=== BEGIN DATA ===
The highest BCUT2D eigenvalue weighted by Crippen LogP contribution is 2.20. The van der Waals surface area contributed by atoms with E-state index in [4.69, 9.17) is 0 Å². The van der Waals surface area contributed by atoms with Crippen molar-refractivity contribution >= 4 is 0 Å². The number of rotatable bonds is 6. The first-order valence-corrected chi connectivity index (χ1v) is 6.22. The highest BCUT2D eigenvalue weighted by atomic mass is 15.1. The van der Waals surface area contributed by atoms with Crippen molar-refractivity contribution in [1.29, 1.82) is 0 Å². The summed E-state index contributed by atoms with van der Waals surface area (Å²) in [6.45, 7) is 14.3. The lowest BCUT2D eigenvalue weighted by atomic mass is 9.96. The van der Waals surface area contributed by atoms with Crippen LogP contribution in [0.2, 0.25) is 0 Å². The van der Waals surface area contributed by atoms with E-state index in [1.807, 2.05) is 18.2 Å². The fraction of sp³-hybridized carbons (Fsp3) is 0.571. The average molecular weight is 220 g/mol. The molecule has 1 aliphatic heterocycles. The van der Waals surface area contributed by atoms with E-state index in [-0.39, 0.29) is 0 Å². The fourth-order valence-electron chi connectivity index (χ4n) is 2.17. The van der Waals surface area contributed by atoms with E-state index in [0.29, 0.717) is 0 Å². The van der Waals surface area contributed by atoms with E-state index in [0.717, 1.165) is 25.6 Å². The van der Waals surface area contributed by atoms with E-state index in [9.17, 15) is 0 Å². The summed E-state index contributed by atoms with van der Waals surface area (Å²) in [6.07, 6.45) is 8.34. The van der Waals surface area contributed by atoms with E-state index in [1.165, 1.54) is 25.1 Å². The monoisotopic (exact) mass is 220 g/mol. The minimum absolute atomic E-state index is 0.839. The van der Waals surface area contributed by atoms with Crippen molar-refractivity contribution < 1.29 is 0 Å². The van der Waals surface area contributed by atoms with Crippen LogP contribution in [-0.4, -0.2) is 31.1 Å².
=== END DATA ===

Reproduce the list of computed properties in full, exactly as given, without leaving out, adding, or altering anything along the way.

The highest BCUT2D eigenvalue weighted by Crippen LogP contribution is 2.20. The van der Waals surface area contributed by atoms with E-state index in [4.69, 9.17) is 0 Å². The van der Waals surface area contributed by atoms with Crippen molar-refractivity contribution >= 4 is 0 Å². The number of rotatable bonds is 6. The first-order valence-corrected chi connectivity index (χ1v) is 6.22. The highest BCUT2D eigenvalue weighted by atomic mass is 15.1. The van der Waals surface area contributed by atoms with Crippen molar-refractivity contribution in [1.29, 1.82) is 0 Å². The summed E-state index contributed by atoms with van der Waals surface area (Å²) in [6.45, 7) is 14.3. The lowest BCUT2D eigenvalue weighted by atomic mass is 9.96. The van der Waals surface area contributed by atoms with Crippen LogP contribution in [0.2, 0.25) is 0 Å². The van der Waals surface area contributed by atoms with E-state index in [1.807, 2.05) is 18.2 Å². The fraction of sp³-hybridized carbons (Fsp3) is 0.571. The average molecular weight is 220 g/mol. The molecule has 1 aliphatic heterocycles. The van der Waals surface area contributed by atoms with E-state index in [-0.39, 0.29) is 0 Å². The fourth-order valence-electron chi connectivity index (χ4n) is 2.17. The van der Waals surface area contributed by atoms with E-state index in [0.29, 0.717) is 0 Å². The van der Waals surface area contributed by atoms with E-state index in [0.717, 1.165) is 25.6 Å². The van der Waals surface area contributed by atoms with E-state index in [9.17, 15) is 0 Å². The summed E-state index contributed by atoms with van der Waals surface area (Å²) in [6.07, 6.45) is 8.34. The van der Waals surface area contributed by atoms with E-state index in [1.165, 1.54) is 25.1 Å². The monoisotopic (exact) mass is 220 g/mol. The minimum absolute atomic E-state index is 0.839. The van der Waals surface area contributed by atoms with Crippen molar-refractivity contribution < 1.29 is 0 Å². The van der Waals surface area contributed by atoms with Crippen LogP contribution in [-0.4, -0.2) is 31.1 Å².